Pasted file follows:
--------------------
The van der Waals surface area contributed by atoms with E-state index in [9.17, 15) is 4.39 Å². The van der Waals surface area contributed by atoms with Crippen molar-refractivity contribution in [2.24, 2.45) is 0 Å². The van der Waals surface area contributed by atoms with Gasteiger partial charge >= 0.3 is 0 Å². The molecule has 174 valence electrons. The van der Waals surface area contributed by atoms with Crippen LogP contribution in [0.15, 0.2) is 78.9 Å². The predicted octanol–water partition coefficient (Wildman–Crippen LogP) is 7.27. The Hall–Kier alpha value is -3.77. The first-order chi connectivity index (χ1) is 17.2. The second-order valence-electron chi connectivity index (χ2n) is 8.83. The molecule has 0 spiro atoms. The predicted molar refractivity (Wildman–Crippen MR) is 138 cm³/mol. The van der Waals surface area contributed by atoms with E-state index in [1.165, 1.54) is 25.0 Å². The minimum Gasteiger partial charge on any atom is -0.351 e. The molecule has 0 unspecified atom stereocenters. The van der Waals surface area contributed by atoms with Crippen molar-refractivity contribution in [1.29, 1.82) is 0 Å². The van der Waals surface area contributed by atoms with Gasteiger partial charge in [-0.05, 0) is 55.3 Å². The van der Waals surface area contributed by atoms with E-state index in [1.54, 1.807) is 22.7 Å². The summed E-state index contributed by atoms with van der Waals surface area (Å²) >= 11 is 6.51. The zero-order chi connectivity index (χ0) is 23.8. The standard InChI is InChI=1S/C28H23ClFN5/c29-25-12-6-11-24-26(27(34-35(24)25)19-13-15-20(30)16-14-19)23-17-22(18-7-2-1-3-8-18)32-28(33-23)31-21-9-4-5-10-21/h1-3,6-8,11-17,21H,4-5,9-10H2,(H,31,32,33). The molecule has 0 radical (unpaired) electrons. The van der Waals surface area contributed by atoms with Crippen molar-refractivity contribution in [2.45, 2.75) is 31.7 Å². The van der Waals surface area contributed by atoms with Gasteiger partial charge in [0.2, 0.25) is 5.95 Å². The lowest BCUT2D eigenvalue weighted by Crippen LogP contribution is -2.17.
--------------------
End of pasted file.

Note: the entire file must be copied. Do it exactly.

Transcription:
The van der Waals surface area contributed by atoms with E-state index in [9.17, 15) is 4.39 Å². The van der Waals surface area contributed by atoms with Crippen molar-refractivity contribution in [2.24, 2.45) is 0 Å². The van der Waals surface area contributed by atoms with Gasteiger partial charge >= 0.3 is 0 Å². The molecule has 174 valence electrons. The van der Waals surface area contributed by atoms with Crippen LogP contribution in [0.15, 0.2) is 78.9 Å². The predicted octanol–water partition coefficient (Wildman–Crippen LogP) is 7.27. The Hall–Kier alpha value is -3.77. The first-order chi connectivity index (χ1) is 17.2. The second-order valence-electron chi connectivity index (χ2n) is 8.83. The molecule has 0 spiro atoms. The predicted molar refractivity (Wildman–Crippen MR) is 138 cm³/mol. The van der Waals surface area contributed by atoms with E-state index in [1.165, 1.54) is 25.0 Å². The minimum Gasteiger partial charge on any atom is -0.351 e. The molecule has 0 unspecified atom stereocenters. The van der Waals surface area contributed by atoms with Crippen molar-refractivity contribution in [1.29, 1.82) is 0 Å². The van der Waals surface area contributed by atoms with Gasteiger partial charge in [-0.05, 0) is 55.3 Å². The van der Waals surface area contributed by atoms with E-state index in [1.54, 1.807) is 22.7 Å². The summed E-state index contributed by atoms with van der Waals surface area (Å²) >= 11 is 6.51. The zero-order chi connectivity index (χ0) is 23.8. The standard InChI is InChI=1S/C28H23ClFN5/c29-25-12-6-11-24-26(27(34-35(24)25)19-13-15-20(30)16-14-19)23-17-22(18-7-2-1-3-8-18)32-28(33-23)31-21-9-4-5-10-21/h1-3,6-8,11-17,21H,4-5,9-10H2,(H,31,32,33). The molecule has 0 radical (unpaired) electrons. The van der Waals surface area contributed by atoms with Crippen molar-refractivity contribution in [2.45, 2.75) is 31.7 Å². The van der Waals surface area contributed by atoms with Gasteiger partial charge in [0.2, 0.25) is 5.95 Å². The lowest BCUT2D eigenvalue weighted by Crippen LogP contribution is -2.17.